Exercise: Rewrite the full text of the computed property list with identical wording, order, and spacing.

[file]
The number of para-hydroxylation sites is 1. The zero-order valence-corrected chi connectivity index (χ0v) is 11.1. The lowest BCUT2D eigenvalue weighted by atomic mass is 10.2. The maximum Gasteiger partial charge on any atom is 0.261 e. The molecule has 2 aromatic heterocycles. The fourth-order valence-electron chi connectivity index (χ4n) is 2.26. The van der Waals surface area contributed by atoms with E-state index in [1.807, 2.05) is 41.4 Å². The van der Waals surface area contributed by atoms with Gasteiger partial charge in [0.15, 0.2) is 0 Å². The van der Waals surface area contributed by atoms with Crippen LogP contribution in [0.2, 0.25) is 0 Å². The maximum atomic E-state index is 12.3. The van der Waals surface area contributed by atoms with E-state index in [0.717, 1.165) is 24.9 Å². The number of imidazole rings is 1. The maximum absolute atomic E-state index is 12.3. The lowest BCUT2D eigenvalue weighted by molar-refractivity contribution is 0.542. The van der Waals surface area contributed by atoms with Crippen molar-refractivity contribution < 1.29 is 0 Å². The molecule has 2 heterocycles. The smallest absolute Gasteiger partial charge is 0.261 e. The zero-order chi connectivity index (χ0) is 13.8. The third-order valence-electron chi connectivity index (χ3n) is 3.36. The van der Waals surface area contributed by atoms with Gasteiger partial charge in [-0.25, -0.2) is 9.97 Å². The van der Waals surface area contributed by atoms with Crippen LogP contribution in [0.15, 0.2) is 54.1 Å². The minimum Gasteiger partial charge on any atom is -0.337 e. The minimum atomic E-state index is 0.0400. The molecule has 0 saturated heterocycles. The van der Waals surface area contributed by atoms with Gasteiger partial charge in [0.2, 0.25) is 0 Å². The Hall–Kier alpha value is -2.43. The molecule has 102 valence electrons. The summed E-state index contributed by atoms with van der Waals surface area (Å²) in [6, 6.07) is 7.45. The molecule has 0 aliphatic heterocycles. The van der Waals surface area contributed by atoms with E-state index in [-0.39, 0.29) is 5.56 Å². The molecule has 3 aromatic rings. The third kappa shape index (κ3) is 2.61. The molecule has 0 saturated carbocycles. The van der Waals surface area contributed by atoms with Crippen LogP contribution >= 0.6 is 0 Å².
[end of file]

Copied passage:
The number of para-hydroxylation sites is 1. The zero-order valence-corrected chi connectivity index (χ0v) is 11.1. The lowest BCUT2D eigenvalue weighted by atomic mass is 10.2. The maximum Gasteiger partial charge on any atom is 0.261 e. The molecule has 2 aromatic heterocycles. The fourth-order valence-electron chi connectivity index (χ4n) is 2.26. The van der Waals surface area contributed by atoms with E-state index in [1.807, 2.05) is 41.4 Å². The van der Waals surface area contributed by atoms with Gasteiger partial charge in [0.15, 0.2) is 0 Å². The van der Waals surface area contributed by atoms with Crippen LogP contribution in [0.2, 0.25) is 0 Å². The maximum atomic E-state index is 12.3. The van der Waals surface area contributed by atoms with E-state index in [0.717, 1.165) is 24.9 Å². The number of imidazole rings is 1. The maximum absolute atomic E-state index is 12.3. The lowest BCUT2D eigenvalue weighted by molar-refractivity contribution is 0.542. The van der Waals surface area contributed by atoms with Crippen molar-refractivity contribution < 1.29 is 0 Å². The molecule has 2 heterocycles. The smallest absolute Gasteiger partial charge is 0.261 e. The zero-order chi connectivity index (χ0) is 13.8. The third-order valence-electron chi connectivity index (χ3n) is 3.36. The van der Waals surface area contributed by atoms with Gasteiger partial charge in [-0.25, -0.2) is 9.97 Å². The van der Waals surface area contributed by atoms with Crippen LogP contribution in [0.15, 0.2) is 54.1 Å². The minimum Gasteiger partial charge on any atom is -0.337 e. The minimum atomic E-state index is 0.0400. The molecule has 0 saturated heterocycles. The van der Waals surface area contributed by atoms with Gasteiger partial charge in [0.2, 0.25) is 0 Å². The Hall–Kier alpha value is -2.43. The molecule has 102 valence electrons. The summed E-state index contributed by atoms with van der Waals surface area (Å²) in [6, 6.07) is 7.45. The molecule has 0 aliphatic heterocycles. The van der Waals surface area contributed by atoms with E-state index in [-0.39, 0.29) is 5.56 Å². The molecule has 3 aromatic rings. The third kappa shape index (κ3) is 2.61. The molecule has 0 saturated carbocycles. The van der Waals surface area contributed by atoms with Crippen LogP contribution >= 0.6 is 0 Å².